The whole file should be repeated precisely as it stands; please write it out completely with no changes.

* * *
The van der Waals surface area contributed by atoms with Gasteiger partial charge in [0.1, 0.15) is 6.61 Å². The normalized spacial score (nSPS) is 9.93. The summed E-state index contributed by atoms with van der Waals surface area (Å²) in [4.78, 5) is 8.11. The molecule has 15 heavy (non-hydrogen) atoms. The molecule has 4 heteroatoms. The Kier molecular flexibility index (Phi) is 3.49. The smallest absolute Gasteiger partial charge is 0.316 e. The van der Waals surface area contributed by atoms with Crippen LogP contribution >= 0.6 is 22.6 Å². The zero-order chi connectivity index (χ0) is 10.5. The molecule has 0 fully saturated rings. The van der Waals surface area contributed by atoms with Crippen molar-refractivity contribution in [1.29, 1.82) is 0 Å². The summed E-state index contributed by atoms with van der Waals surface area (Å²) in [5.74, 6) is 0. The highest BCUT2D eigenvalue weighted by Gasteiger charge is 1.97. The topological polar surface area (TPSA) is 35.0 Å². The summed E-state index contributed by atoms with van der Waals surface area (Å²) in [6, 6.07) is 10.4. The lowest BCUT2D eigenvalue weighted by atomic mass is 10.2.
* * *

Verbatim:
The van der Waals surface area contributed by atoms with Gasteiger partial charge in [0.1, 0.15) is 6.61 Å². The normalized spacial score (nSPS) is 9.93. The summed E-state index contributed by atoms with van der Waals surface area (Å²) in [4.78, 5) is 8.11. The molecule has 15 heavy (non-hydrogen) atoms. The molecule has 4 heteroatoms. The Kier molecular flexibility index (Phi) is 3.49. The smallest absolute Gasteiger partial charge is 0.316 e. The van der Waals surface area contributed by atoms with Crippen LogP contribution >= 0.6 is 22.6 Å². The zero-order chi connectivity index (χ0) is 10.5. The molecule has 0 fully saturated rings. The van der Waals surface area contributed by atoms with Crippen molar-refractivity contribution in [1.29, 1.82) is 0 Å². The summed E-state index contributed by atoms with van der Waals surface area (Å²) in [5.74, 6) is 0. The highest BCUT2D eigenvalue weighted by Gasteiger charge is 1.97. The topological polar surface area (TPSA) is 35.0 Å². The summed E-state index contributed by atoms with van der Waals surface area (Å²) in [6, 6.07) is 10.4. The lowest BCUT2D eigenvalue weighted by atomic mass is 10.2.